Located within the Cascade Range in northeast California, Lava Beds National Monument preserves over 72 square miles (186 square km) of cinder cones, lava flows, and the largest collection of lava tube caves to be found in North America. These remarkable features have all emerged over the last half million years from the Medicine Lake shield volcano.
Although not as visually stunning as big composite cones like Mount Shasta and Mount Hood, the Medicine Lake volcano is actually much larger in volume. Reaching 7,900 feet (2,408 m) above sea level, this cone is a massive 150 miles (241 km) around at its base. It covers over 700 square miles (1125 square km) in area and has over 200 surface vents.
The volcanic rocks of three massive lava flows dominate the landscape of this park. The Schonchin Flow at the center of the park formed from a large release of lava from the Schonchin Butte cinder cone around 62,000 years ago. The Devils Homestead Flow in the northwest corner emerged around 10,500 years ago. Only about 1,100 years ago the Callahan Flow to the southwest belched from Cinder Butte just outside the park.
Although the black, nearly lifeless expanses of volcanic rock are certainly fascinating, it’s the approximately 700 lava tube caves that make this place a wonder to explore. Unlike most parks with caves, exploration of these subterranean wonders is done on your own without guides. Rangers at the visitor center will be happy to provide information and sell or loan flashlights or hardhats, but they leave you to yourself to see what these caves have to offer.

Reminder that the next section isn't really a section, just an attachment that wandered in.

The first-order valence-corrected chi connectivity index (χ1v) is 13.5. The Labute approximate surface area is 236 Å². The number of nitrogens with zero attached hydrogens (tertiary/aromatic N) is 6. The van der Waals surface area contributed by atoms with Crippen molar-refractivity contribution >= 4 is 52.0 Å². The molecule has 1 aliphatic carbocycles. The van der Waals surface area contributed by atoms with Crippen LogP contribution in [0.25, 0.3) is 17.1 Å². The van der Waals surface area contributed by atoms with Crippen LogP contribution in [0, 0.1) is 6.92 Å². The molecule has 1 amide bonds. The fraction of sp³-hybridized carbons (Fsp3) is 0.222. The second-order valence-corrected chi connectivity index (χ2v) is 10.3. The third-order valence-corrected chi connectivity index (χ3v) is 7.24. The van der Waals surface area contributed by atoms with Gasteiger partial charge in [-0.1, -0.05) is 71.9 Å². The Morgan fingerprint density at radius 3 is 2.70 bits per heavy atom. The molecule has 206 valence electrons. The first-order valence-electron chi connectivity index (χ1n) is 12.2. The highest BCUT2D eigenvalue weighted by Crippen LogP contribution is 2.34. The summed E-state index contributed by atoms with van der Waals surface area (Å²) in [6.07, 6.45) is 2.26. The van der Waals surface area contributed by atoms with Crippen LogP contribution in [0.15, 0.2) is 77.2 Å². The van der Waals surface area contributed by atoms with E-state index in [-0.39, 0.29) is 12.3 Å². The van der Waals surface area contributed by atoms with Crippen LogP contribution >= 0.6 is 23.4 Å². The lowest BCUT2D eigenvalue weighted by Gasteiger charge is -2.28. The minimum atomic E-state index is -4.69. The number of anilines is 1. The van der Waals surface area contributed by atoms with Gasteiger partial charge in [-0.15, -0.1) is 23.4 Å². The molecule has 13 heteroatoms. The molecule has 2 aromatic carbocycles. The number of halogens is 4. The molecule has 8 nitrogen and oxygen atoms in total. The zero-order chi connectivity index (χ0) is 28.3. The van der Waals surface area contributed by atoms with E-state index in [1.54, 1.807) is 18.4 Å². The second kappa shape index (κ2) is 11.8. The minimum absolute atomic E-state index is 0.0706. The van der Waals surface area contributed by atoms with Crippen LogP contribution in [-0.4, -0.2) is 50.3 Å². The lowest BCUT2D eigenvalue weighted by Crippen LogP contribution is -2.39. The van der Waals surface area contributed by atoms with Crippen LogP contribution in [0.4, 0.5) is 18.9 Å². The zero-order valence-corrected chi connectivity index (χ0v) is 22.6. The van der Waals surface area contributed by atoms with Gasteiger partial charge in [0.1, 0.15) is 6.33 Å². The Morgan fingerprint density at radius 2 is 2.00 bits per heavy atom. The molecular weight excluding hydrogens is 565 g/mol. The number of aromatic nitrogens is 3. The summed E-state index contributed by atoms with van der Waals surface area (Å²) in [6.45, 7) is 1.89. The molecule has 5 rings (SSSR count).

Many lava tube caves are found within a short distance of the visitor center. My wife and I made our first stop at Garden Bridges a short walk away. The “garden” part of the name comes from the relatively lush foliage that makes a home here in the cool shade and moisture.
The “bridges” part of the name comes from the fact that most of the ceiling has collapsed on this cave, leaving just a few “bridges” intact. Everywhere else skylights let in the sun, making this a relatively accessible spot for even claustrophobics to visit.
At the nearby Hopkins Chocolate cave, lava that hardened while still dripping adorns the cavern walls. The lavacicles may have reminded someone named Hopkins of melted chocolate.
These lava tube caves formed when rivers of lava that emerged from a vent began to cool and harden. The outermost surface hardened first, creating a tube of rock where still-liquid lava continued to flow. Eventually the lava ran out, leaving a hollow tube of hardened lava rock.
While this park hosts more caves that one could hope to visit on a single trip, we did try to see several with different features. Sentinel cave provided a long, narrow, dark passageway lit only by our flashlights.
Skull Cave was the largest one we visited. This is one of several “ice caves” in the park, so-named because their structures trap cold winter air within, making them quite chilly at their greatest depths even in summer. Many even have frozen ground water within them.
Back on the surface it was also interesting to see how life had re-established itself on the relatively young volcanic surfaces. Although many organisms likely perished when this lava spewed forth, it didn’t take long (in geologic terms) for life to re-assert itself.
The 10,500-year-old Devils Homestead Flow, while still largely barren, was slowly being taken over by plant life. Trees and various wildflowers were again getting a foothold, bringing color to the otherwise dark landscape.
Even in the middle of summer Indian paintbrush and other flowers were relatively common.
Although it may not look like much at first glance, Lava Beds National Monument holds some hidden beauty and is a great place to explore. It’s especially interesting if you’re into volcanism or primary succession in ecology. While a bit out of the way, if you’re in the area it’s worth spending at least a day here to take in some truly unique features.